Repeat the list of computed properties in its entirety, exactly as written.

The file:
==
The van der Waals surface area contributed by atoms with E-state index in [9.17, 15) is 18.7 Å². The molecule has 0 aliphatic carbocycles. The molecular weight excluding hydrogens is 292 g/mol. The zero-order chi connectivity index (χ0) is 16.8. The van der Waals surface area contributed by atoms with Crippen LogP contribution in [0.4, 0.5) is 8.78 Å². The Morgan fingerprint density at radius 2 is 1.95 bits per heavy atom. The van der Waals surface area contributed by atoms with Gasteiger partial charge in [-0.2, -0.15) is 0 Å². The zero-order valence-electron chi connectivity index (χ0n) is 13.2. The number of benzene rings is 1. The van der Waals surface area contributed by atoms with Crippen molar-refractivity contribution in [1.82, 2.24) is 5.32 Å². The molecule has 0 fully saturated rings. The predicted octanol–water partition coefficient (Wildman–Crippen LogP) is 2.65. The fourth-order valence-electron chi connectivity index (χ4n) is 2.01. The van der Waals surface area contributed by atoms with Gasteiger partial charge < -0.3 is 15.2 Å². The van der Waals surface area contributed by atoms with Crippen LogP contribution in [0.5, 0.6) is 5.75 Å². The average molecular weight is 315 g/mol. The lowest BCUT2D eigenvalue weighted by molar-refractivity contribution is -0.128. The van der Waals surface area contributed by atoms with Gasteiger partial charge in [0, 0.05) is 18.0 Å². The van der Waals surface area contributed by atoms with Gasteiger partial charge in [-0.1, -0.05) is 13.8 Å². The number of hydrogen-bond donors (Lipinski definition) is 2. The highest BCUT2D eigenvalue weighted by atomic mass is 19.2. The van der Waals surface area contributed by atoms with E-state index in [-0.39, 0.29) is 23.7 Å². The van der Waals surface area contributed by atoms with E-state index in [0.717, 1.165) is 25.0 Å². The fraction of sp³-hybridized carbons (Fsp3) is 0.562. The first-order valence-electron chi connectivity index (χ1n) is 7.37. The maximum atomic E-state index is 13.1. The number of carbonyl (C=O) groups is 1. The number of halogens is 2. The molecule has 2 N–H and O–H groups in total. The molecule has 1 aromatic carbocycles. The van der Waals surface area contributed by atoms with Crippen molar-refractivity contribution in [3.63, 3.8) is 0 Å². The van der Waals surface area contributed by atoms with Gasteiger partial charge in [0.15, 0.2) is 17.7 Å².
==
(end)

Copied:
The van der Waals surface area contributed by atoms with E-state index in [9.17, 15) is 18.7 Å². The molecule has 0 aliphatic carbocycles. The molecular weight excluding hydrogens is 292 g/mol. The zero-order chi connectivity index (χ0) is 16.8. The van der Waals surface area contributed by atoms with Crippen LogP contribution in [0.4, 0.5) is 8.78 Å². The Morgan fingerprint density at radius 2 is 1.95 bits per heavy atom. The van der Waals surface area contributed by atoms with Gasteiger partial charge in [-0.2, -0.15) is 0 Å². The zero-order valence-electron chi connectivity index (χ0n) is 13.2. The number of benzene rings is 1. The van der Waals surface area contributed by atoms with Crippen molar-refractivity contribution in [1.82, 2.24) is 5.32 Å². The molecule has 0 fully saturated rings. The predicted octanol–water partition coefficient (Wildman–Crippen LogP) is 2.65. The fourth-order valence-electron chi connectivity index (χ4n) is 2.01. The van der Waals surface area contributed by atoms with Gasteiger partial charge < -0.3 is 15.2 Å². The van der Waals surface area contributed by atoms with Crippen LogP contribution in [0.5, 0.6) is 5.75 Å². The average molecular weight is 315 g/mol. The lowest BCUT2D eigenvalue weighted by molar-refractivity contribution is -0.128. The van der Waals surface area contributed by atoms with Gasteiger partial charge in [0, 0.05) is 18.0 Å². The van der Waals surface area contributed by atoms with Gasteiger partial charge in [-0.1, -0.05) is 13.8 Å². The number of hydrogen-bond donors (Lipinski definition) is 2. The highest BCUT2D eigenvalue weighted by atomic mass is 19.2. The van der Waals surface area contributed by atoms with E-state index in [-0.39, 0.29) is 23.7 Å². The van der Waals surface area contributed by atoms with E-state index in [0.717, 1.165) is 25.0 Å². The fraction of sp³-hybridized carbons (Fsp3) is 0.562. The first-order valence-electron chi connectivity index (χ1n) is 7.37. The maximum atomic E-state index is 13.1. The number of carbonyl (C=O) groups is 1. The number of halogens is 2. The molecule has 2 N–H and O–H groups in total. The molecule has 1 aromatic carbocycles. The van der Waals surface area contributed by atoms with Crippen molar-refractivity contribution in [3.63, 3.8) is 0 Å². The van der Waals surface area contributed by atoms with Gasteiger partial charge in [0.15, 0.2) is 17.7 Å².